Oral health impact, dental caries, and oral health behaviors among the National Cadets Corps in South India
Article first published online: 6 JUL 2012
© 2012 Blackwell Publishing Asia Pty Ltd
Journal of Investigative and Clinical Dentistry
Volume 4, Issue 1, pages 39–43, February 2013
How to Cite
Pentapati, K. C., Acharya, S., Bhat, M., Krishna Rao, S. V. and Singh, S. (2013), Oral health impact, dental caries, and oral health behaviors among the National Cadets Corps in South India. Journal of Investigative and Clinical Dentistry, 4: 39–43. doi: 10.1111/j.2041-1626.2012.00134.x
- Issue published online: 5 FEB 2013
- Article first published online: 6 JUL 2012
- Manuscript Accepted: 9 FEB 2012
- Manuscript Received: 12 SEP 2011
- National Cadets Corps;
- oral health;
- quality of life
The aim of the present study was to assess the oral health impact and to evaluate the association between socioeconomic status, oral health behaviors, dental caries experience, and oral health impacts among children enrolled in the National Cadets Corps.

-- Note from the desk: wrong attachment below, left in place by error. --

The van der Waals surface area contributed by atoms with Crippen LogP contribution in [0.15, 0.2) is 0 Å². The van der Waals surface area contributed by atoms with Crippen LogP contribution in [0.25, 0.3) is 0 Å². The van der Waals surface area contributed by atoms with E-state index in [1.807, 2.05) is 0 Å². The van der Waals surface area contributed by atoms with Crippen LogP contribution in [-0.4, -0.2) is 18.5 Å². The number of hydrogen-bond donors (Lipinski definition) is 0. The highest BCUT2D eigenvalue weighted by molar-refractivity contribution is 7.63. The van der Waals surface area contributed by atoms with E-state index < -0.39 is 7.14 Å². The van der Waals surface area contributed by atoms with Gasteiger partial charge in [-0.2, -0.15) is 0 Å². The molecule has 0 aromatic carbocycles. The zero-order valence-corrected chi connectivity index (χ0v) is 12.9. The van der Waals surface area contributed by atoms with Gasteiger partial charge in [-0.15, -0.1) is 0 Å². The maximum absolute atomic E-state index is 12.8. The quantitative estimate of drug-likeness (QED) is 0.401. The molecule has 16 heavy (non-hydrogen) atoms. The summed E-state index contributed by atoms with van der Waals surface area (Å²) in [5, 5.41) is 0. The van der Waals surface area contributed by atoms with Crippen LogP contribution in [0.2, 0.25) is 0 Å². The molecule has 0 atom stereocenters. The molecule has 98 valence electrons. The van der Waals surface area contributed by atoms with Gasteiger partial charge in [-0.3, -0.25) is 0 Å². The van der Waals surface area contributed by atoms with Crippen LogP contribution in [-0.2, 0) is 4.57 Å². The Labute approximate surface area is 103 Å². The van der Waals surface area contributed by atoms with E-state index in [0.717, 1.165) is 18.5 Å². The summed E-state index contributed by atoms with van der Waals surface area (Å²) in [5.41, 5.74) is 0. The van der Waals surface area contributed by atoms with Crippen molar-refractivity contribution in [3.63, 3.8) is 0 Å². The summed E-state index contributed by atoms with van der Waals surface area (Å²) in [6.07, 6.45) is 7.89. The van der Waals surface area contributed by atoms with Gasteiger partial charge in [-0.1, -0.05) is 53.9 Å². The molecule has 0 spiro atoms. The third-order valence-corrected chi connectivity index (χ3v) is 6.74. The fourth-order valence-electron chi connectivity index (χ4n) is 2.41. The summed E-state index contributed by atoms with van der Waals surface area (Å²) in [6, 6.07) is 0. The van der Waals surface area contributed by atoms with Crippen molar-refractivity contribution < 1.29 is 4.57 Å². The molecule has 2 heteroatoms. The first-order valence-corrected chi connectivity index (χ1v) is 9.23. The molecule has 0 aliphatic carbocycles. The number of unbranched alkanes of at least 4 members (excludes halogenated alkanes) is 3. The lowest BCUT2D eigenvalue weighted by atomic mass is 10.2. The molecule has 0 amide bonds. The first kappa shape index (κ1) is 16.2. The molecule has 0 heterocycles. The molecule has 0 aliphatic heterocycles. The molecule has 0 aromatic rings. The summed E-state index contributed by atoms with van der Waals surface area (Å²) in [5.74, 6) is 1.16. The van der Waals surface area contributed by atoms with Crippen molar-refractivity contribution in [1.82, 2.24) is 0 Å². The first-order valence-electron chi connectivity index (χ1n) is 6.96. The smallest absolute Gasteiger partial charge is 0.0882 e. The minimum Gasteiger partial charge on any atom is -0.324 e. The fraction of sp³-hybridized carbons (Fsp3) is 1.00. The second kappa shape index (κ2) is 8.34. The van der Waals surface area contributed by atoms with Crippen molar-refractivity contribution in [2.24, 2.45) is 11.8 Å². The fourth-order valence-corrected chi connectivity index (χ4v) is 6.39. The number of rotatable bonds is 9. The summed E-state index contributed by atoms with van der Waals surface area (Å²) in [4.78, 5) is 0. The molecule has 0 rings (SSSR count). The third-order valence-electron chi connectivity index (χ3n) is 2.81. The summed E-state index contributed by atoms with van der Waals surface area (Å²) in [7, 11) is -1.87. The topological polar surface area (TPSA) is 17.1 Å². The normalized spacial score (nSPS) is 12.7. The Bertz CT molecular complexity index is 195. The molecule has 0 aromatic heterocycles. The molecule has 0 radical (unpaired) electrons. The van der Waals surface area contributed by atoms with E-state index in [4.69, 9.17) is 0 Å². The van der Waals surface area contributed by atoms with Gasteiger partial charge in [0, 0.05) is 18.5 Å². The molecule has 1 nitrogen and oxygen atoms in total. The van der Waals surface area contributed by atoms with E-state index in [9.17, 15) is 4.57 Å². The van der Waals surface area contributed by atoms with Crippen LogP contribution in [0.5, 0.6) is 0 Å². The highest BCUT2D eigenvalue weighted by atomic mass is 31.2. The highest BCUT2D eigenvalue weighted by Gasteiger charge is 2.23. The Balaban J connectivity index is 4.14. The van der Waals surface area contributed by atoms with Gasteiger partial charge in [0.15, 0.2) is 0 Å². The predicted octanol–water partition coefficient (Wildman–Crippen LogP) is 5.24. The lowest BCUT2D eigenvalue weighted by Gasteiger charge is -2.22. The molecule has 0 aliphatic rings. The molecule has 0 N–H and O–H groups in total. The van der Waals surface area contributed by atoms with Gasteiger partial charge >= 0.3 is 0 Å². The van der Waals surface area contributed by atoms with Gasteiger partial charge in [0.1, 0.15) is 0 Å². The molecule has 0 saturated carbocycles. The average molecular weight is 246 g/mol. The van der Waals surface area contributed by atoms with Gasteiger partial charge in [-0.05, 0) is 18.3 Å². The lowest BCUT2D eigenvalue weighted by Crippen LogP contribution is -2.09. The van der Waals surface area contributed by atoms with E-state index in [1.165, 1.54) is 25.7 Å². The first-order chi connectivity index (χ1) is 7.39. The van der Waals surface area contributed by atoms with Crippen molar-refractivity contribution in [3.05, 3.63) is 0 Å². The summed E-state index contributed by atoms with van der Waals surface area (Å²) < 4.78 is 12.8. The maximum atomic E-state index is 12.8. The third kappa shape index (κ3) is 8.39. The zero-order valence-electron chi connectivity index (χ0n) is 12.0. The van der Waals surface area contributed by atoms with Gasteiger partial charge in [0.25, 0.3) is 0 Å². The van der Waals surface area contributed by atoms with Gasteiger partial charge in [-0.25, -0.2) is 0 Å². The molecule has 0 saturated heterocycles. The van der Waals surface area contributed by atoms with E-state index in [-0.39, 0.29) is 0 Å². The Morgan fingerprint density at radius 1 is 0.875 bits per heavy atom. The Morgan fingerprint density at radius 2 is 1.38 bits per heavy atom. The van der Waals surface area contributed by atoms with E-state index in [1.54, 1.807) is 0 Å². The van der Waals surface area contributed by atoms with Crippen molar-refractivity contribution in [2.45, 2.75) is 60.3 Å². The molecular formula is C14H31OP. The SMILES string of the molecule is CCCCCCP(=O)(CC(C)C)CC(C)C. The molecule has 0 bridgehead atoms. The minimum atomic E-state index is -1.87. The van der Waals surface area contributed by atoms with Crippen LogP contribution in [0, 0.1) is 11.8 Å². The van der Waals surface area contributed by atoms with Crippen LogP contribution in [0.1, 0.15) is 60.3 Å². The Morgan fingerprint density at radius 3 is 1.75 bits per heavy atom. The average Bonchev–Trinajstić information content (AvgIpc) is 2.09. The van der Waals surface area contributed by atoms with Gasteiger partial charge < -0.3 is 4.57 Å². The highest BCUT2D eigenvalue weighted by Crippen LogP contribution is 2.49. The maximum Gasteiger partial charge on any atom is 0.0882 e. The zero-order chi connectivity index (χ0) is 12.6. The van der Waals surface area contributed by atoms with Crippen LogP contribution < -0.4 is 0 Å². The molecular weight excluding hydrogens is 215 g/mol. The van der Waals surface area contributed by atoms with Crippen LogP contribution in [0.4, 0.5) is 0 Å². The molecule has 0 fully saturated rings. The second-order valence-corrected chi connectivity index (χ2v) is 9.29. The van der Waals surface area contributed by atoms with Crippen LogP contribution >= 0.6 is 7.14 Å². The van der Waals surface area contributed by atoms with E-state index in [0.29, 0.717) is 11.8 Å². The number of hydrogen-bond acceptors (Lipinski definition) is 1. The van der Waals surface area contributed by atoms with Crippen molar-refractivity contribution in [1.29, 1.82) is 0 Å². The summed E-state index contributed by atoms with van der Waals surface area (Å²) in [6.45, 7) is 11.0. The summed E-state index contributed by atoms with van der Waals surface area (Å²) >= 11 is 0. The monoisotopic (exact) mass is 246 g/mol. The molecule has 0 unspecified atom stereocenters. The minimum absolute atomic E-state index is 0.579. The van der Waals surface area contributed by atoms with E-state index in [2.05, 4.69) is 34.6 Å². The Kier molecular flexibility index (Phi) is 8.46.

A cross-sectional survey was conducted among 389 male cadets aged between 13 and 15 years. Sociodemographic and oral health behavior-related information was collected using a self-administered questionnaire. The Child–Oral Impacts on Daily Performances (OIDP) Index was used to assess the oral impacts. The cadets were clinically examined for caries experience using decayed, missing, filled tooth index.
A total of 359 children completed all stages of the survey. The mean age of the children was 13.96 ± 0.6 years. Fifty-five percent of the participants experienced at least one impact in the last 3 months. The mean OIDP score for the population was 12.13 ± 5.85. The most prevalent impact was difficulty in eating (37%), and the least affected daily performance was social contact (17%). Dental attendance and caries experience were significant predictors of oral impacts.
The present study revealed that oral health had a significant impact on quality of life. Caries experience and past dental visits were associated with oral health-related quality of life among this study population.